Then using a small kitchen scale, weigh the completed incense and add ten percent potassium nitrate. If you've made ten ounces of incense, add one ounce potassium nitrate. Mix this until the white powder is thoroughly blended.

Saltpeter should constitute no more than ten percent of the completed bulk of the incense. If any more is added, it will burn too fast; less and it might not burn at all.

Potassium nitrate isn't difficult to obtain. I buy mine at drug stores, so check these (it isn't usually on the shelf; ask for it at the pharmacy). If you have no luck, try chemical supply stores.

Next, add the tragacanth glue. Do this a teaspoon at a time, mixing with your hands in a large bowl until all ingredients are wetted. For cone incense you'll need a very stiff, dough-like texture. If it is too thick it won't properly form into cones and will take forever to dry. The mixture should mold easily and hold its shape.

On a piece of waxed paper, shape the mixture into basic cone shapes exactly like the ones you've probably bought. If this form isn't used, the incense might not properly burn.

When you've made up your cone incense, let it dry for two to seven days in a warm place. Your incense is finished.

BLOCK INCENSE For block incense make a 1/3 inch-thick square of the stiff dough on waxed paper. Cut with a knife into one-inch cubes as if you were cutting small brownies. Separately slightly and let dry. Stick incense can be attempted as well. Add more tragacanth glue to the mixed incense and base until the mixture is wet but still rather thick. The trick here is in determining the proper thickness of the incense tragacanth mixture and in finding appropriate materials to use. Professional incense manufacturers use thin bamboo splints, which aren't available. So try homemade wooden or bamboo splints, broom straws, very thin twigs, or those long wooden cocktail skewers that are available at some grocery and oriental food stores.

Dip the sticks into the mixture, let them sit upright and then dip again. Several dippings are usually necessary, this is a most difficult process.

When the sticks have accumulated a sufficient amount of the incense, poke them into a slab of clay or some other substance so that they stand upright. Allow them to dry.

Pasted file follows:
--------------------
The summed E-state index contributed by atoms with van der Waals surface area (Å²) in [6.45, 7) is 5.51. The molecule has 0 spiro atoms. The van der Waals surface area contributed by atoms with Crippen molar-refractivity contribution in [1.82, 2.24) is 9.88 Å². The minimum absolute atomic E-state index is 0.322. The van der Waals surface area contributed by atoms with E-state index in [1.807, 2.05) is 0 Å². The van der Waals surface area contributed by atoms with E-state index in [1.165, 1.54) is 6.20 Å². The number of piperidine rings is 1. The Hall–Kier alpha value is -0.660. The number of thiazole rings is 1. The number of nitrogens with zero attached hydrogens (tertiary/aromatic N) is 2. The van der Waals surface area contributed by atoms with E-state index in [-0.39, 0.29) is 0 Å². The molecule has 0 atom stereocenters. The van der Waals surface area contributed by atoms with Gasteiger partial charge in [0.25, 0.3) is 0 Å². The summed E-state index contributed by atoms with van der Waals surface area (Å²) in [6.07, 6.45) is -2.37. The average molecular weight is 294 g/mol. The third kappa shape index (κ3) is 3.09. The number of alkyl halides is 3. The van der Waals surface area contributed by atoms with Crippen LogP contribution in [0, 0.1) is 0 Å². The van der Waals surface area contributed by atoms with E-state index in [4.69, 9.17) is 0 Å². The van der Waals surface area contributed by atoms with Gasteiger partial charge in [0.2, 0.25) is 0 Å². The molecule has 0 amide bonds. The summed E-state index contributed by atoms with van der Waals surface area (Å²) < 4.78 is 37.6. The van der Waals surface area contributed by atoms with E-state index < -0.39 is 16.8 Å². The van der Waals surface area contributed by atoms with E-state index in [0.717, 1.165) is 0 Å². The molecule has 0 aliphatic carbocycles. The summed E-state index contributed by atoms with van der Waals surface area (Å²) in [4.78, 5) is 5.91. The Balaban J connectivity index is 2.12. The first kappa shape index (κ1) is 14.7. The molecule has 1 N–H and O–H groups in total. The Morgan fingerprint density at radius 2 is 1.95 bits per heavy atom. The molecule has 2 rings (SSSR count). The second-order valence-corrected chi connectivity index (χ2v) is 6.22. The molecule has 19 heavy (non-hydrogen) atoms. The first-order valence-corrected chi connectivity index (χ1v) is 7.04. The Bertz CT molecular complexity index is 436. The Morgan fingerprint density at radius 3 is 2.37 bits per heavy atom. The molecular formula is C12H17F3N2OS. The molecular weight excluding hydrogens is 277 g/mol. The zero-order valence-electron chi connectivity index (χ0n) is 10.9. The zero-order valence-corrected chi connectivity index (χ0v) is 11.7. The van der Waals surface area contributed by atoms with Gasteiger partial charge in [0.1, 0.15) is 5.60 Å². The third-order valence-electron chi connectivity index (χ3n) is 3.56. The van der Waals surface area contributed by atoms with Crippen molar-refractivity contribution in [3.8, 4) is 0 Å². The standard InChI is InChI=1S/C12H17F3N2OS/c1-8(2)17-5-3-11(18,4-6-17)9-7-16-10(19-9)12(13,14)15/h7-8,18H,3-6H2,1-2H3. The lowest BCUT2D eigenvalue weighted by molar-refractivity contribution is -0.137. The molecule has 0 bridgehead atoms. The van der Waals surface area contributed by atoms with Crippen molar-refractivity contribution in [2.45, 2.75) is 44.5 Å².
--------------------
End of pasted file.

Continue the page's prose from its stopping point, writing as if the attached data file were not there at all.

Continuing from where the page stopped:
One variation on stick incense making uses a stiffer incense dough. Pat down the dough on waxed paper until it is very thin. Place the stick on the dough. Roll a thin coating of dough around the stick. The incense shouldn't be more than twice the thickness of the stick. Squeeze or press it onto the stick so that it will stay put, let dry.

Personally, I find the inclusion of charcoal in this recipe to be distasteful and unnecessary. It makes it imperative that you wash your hands numerous times throughout this process. Although traditional, charcoal also lends a peculiar odor to the incense. So here's another recipe I've used with good results:


6 parts powdered Sandalwood (or Cedar, Pine, Juniper) 2 parts powdered Benzoin (or Frankincense, Myrrh, etc.) l part ground Orris root 6 drops essential oil (use the oil form of one of the incense ingredients) 3 to 5 parts empowered incense mixture In this recipe, powdered wood is used in place of the charcoal. Use sandalwood if it's included in the incense recipe. If not, use cedar, pine or juniper, depending on the type of incense to be made. Try to match the wood base of this incense to the incense's recipe. If you can't, simply use sandalwood.

Mix the first three ingredients until combined. Add the oil and mix again. Then add three to five parts of the completed incense to this. Again, this should be a powder. Weigh and add ten percent potassium nitrate.

Mix, add the gum tragacanth glue, combine again and mold in the methods described above.